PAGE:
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Leon Tong was accused of ramming his motorcycle into three police officers while flying a banner calling for Hong Kong’s ‘liberation’. Photo: Cable TV
The first person to stand trial under the national security law faces life in prison after three judges selected by Hong Kong’s leader found him guilty of secession and terrorism for ramming his motorcycle into a group of police officers while carrying a flag that called for the city’s liberation last year.
On Tuesday, the three-judge panel at the High Court held that Leon Tong Ying-kit had incited separatism by displaying the signature rallying call of the 2019 demonstrations, “Liberate Hong Kong; revolution of our times”, when he roamed the streets during a July 1 in Wan Chai rally last year.
They also ruled that the 24-year-old former restaurant worker caused great harm to society by inflicting grave injuries on three police officers who tried to block him after he ignored repeated warnings to stop.
Providing a summary of the panel’s findings, Judge Esther Toh Lye-ping said they were satisfied the slogan was capable of inciting others to commit secession “having regard to the natural and reasonable effect of displaying the flag” and “in the particular circumstances of the case”.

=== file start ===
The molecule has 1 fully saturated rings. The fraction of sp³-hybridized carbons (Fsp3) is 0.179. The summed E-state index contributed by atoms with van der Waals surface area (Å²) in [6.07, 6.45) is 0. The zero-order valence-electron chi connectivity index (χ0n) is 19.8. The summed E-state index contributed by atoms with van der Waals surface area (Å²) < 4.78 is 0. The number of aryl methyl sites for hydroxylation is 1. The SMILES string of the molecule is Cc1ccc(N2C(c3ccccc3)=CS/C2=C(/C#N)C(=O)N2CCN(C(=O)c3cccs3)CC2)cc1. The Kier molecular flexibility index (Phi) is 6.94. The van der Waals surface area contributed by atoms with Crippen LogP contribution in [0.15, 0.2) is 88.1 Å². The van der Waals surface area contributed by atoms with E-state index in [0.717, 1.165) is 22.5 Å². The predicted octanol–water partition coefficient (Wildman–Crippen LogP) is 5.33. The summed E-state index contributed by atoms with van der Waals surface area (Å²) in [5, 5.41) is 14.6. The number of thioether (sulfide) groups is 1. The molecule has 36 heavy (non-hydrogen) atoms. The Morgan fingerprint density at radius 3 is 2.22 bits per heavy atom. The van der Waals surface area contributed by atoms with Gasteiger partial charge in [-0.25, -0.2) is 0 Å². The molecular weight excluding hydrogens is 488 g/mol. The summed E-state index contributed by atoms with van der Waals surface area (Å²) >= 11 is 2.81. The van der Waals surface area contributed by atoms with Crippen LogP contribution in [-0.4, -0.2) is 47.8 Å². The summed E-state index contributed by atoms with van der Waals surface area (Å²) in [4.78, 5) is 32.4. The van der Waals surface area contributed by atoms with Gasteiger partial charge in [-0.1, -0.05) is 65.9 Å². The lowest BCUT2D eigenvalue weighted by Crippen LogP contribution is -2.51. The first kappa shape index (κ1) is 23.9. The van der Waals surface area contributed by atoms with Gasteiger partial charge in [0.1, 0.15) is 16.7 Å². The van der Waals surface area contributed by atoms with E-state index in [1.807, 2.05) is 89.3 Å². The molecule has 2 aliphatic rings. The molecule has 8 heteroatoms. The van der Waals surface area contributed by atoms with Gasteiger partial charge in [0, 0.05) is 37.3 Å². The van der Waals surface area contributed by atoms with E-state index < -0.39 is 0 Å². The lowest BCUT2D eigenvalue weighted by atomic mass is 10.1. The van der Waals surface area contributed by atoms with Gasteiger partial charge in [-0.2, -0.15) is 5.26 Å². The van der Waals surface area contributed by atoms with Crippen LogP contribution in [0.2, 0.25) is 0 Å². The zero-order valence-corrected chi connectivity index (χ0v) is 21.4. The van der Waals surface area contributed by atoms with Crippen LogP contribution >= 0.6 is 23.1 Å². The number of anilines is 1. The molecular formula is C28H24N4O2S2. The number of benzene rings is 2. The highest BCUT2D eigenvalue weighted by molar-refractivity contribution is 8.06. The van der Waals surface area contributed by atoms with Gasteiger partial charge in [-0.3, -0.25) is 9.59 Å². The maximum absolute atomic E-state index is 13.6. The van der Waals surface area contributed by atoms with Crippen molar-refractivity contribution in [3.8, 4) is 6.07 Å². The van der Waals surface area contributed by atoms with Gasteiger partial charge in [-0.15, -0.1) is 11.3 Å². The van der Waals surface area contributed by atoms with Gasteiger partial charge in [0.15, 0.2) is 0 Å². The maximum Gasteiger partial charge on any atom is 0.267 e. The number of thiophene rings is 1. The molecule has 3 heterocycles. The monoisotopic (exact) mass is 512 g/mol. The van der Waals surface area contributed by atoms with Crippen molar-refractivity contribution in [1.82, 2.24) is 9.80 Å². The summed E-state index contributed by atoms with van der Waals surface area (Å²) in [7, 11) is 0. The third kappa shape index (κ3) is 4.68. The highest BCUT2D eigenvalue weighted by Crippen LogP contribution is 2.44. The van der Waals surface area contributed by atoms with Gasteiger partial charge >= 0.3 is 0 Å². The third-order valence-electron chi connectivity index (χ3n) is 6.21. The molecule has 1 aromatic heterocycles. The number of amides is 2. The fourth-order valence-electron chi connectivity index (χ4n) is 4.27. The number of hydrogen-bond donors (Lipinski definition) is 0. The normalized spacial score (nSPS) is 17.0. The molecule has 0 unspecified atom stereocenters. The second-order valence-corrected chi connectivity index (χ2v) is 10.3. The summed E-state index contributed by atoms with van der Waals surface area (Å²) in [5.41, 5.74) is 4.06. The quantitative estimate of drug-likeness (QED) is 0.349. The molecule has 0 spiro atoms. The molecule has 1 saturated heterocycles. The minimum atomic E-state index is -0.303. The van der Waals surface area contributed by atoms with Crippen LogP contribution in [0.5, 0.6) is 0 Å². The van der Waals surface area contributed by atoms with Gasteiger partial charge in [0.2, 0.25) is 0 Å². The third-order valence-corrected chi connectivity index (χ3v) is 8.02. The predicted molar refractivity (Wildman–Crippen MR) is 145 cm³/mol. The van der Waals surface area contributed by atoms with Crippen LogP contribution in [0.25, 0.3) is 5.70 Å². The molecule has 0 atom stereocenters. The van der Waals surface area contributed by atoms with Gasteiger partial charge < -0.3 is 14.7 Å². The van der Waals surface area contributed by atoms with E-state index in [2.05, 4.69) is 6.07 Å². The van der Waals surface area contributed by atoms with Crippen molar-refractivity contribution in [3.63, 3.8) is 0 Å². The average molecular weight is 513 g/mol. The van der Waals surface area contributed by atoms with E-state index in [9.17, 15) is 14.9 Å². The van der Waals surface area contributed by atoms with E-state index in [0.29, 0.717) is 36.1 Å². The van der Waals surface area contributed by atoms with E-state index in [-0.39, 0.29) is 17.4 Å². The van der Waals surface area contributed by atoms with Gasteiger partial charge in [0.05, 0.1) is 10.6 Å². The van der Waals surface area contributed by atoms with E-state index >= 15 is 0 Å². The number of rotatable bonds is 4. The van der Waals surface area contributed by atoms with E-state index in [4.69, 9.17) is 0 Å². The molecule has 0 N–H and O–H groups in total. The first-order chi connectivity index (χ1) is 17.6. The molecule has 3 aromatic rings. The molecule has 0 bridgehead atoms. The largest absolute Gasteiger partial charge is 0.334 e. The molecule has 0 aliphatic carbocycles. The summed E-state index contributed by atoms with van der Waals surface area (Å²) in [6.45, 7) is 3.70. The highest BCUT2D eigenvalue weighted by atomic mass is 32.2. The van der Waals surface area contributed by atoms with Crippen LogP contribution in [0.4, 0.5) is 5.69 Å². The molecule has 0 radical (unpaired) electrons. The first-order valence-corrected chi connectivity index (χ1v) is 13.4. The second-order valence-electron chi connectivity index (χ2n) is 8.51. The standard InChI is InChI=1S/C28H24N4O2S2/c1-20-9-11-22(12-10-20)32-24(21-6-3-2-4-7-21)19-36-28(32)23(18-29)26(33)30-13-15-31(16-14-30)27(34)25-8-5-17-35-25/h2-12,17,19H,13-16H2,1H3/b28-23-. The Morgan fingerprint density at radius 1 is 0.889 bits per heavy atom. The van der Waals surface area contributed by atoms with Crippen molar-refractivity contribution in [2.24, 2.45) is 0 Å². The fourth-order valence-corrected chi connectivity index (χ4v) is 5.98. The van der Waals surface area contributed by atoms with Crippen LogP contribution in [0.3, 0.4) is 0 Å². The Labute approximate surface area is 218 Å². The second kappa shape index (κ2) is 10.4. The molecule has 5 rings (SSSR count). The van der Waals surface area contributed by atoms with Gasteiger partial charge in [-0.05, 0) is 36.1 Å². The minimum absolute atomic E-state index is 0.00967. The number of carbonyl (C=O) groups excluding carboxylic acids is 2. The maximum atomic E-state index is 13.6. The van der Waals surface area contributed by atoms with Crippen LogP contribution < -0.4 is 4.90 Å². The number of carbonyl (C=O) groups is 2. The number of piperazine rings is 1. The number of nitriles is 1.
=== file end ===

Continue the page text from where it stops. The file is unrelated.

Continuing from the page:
“When the defendant displayed the slogan in the manner he did, he intended to communicate the secessionist meaning of the slogan to others and he intended to incite others to commit secession by separating the [Hong Kong Special Administrative Region] from the [People’s Republic of China],” Toh said.
The three judges also found the defendant’s failure to stop at police check lines, eventually crashing into three officers, was “a deliberate challenge mounted against the police, a symbol of Hong Kong’s law and order”.
The ruling came almost 13 months after the national security law took effect on June 30 last year.
The prosecution argued in the 15-day trial that Tong intentionally displayed the flag with the disputed slogan in a high-profile fashion to attract media attention and encourage others to break the law, which Beijing had imposed only the night before.
Tong also aimed to cause serious harm to society by ramming his way through multiple police roadblocks and causing serious injuries to officers to further his push for the city’s independence, the court was told.
The defence had countered by saying the collision was accidental, and that the rallying cry was ambiguous and did not necessarily carry a political message.
Defence counsel Clive Grossman SC revealed he had received “quite a lot of letters from people” who pleaded for leniency on his client’s behalf.